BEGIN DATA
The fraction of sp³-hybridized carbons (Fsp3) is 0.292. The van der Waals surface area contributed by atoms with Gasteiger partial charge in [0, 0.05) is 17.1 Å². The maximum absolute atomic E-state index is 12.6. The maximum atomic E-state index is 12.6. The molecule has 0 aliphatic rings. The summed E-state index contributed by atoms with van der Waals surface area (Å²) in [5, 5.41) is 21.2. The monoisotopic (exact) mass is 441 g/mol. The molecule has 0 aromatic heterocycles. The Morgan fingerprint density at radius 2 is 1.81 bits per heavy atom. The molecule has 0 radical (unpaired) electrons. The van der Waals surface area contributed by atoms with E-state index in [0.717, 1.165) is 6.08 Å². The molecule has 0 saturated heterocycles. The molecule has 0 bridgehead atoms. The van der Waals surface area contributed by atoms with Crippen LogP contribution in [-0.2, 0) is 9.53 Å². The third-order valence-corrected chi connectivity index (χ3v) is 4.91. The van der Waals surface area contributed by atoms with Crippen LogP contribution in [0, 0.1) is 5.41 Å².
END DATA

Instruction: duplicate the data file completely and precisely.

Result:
The fraction of sp³-hybridized carbons (Fsp3) is 0.292. The van der Waals surface area contributed by atoms with Gasteiger partial charge in [0, 0.05) is 17.1 Å². The maximum absolute atomic E-state index is 12.6. The maximum atomic E-state index is 12.6. The molecule has 0 aliphatic rings. The summed E-state index contributed by atoms with van der Waals surface area (Å²) in [5, 5.41) is 21.2. The monoisotopic (exact) mass is 441 g/mol. The molecule has 0 aromatic heterocycles. The Morgan fingerprint density at radius 2 is 1.81 bits per heavy atom. The molecule has 0 radical (unpaired) electrons. The van der Waals surface area contributed by atoms with E-state index in [0.717, 1.165) is 6.08 Å². The molecule has 0 saturated heterocycles. The molecule has 0 bridgehead atoms. The van der Waals surface area contributed by atoms with Crippen LogP contribution in [-0.2, 0) is 9.53 Å². The third-order valence-corrected chi connectivity index (χ3v) is 4.91. The van der Waals surface area contributed by atoms with Crippen LogP contribution in [0, 0.1) is 5.41 Å².